It seems like China, ground zero for the coronavirus global pandemic, has been relatively unscathed by the public health crisis. Beijing was one of the few major economies to record growth in 2020, thanks to ultra-aggressive fiscal and monetary support. For the last several months, the pertinent metrics of a healthy economy have been improving as expected. During this period, a surprising trend has been the appreciation of the yuan, climbing to its highest level against the U.S. dollar in 30 months. Chinese policymakers have allowed the yuan to strengthen – for now – and this could have ramifications for the United States in 2021. So, what does a strong yuan mean for America and the rest of the world?
A Tale of Two Currencies
At the height of the COVID-19 pandemic, the yuan had slumped about 2.5% to as low as 7.718 per U.S. dollar. Throughout the trade war with President Donald Trump, the yuan had faced weakness, hovering around the 7 mark, forcing the Treasury Department to label China as a currency manipulator. By June, the yuan peaked and started to advance against the greenback, hitting a near three-year high of 6.51 per dollar.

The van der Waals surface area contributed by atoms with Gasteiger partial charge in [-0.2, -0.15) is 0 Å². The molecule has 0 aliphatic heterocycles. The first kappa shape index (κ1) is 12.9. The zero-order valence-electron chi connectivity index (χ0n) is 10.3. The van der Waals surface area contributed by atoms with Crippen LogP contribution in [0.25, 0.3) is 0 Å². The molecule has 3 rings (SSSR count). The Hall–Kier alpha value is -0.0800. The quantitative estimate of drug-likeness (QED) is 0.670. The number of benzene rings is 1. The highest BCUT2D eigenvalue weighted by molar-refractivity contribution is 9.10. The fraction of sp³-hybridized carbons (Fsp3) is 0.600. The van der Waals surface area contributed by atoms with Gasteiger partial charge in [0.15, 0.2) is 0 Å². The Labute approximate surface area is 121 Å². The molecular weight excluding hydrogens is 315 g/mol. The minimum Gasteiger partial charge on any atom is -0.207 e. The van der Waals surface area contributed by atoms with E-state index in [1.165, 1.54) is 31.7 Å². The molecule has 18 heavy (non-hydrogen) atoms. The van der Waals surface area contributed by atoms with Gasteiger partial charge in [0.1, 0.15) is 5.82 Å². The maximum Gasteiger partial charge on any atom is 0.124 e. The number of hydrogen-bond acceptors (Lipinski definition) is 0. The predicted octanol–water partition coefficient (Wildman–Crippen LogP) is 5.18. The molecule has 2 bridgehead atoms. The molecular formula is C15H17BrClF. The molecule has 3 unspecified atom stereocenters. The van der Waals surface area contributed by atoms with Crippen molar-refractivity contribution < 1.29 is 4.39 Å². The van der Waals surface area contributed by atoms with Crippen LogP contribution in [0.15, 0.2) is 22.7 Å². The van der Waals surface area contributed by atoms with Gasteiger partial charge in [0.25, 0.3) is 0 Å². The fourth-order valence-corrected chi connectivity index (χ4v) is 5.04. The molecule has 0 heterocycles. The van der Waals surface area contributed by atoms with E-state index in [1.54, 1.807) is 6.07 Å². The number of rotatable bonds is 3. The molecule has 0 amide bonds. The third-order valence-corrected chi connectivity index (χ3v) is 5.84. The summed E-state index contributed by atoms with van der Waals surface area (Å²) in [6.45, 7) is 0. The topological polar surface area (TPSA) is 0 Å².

The U.S. dollar has endured an inverse performance. After soaring to a four-year high of 103.00, the U.S. Dollar Index (DXY), which gauges the greenback against a basket of currencies, cratered about 15% and slipped below the 90.00 threshold.
What does 2021 have in store for both currencies? Unless President Xi Jinping's merry band of Comm...